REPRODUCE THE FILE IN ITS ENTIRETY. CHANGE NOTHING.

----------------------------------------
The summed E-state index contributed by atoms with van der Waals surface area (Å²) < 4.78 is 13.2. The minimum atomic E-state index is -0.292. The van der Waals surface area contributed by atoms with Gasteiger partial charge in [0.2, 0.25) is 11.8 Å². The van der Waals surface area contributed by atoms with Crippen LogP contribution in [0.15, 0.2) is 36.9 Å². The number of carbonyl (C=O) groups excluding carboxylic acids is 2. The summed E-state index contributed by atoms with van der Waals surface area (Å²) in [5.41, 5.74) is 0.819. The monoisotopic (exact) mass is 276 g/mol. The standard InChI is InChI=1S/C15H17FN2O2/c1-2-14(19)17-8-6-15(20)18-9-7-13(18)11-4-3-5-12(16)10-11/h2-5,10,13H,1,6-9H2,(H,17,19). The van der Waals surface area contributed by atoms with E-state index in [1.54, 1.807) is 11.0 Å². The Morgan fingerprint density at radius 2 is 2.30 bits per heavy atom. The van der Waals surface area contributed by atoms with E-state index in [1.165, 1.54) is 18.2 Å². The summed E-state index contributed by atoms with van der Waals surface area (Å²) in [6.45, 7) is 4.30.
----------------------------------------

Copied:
The summed E-state index contributed by atoms with van der Waals surface area (Å²) < 4.78 is 13.2. The minimum atomic E-state index is -0.292. The van der Waals surface area contributed by atoms with Gasteiger partial charge in [0.2, 0.25) is 11.8 Å². The van der Waals surface area contributed by atoms with Crippen LogP contribution in [0.15, 0.2) is 36.9 Å². The number of carbonyl (C=O) groups excluding carboxylic acids is 2. The summed E-state index contributed by atoms with van der Waals surface area (Å²) in [5.41, 5.74) is 0.819. The monoisotopic (exact) mass is 276 g/mol. The standard InChI is InChI=1S/C15H17FN2O2/c1-2-14(19)17-8-6-15(20)18-9-7-13(18)11-4-3-5-12(16)10-11/h2-5,10,13H,1,6-9H2,(H,17,19). The van der Waals surface area contributed by atoms with E-state index in [1.54, 1.807) is 11.0 Å². The Morgan fingerprint density at radius 2 is 2.30 bits per heavy atom. The van der Waals surface area contributed by atoms with E-state index in [1.165, 1.54) is 18.2 Å². The summed E-state index contributed by atoms with van der Waals surface area (Å²) in [6.45, 7) is 4.30.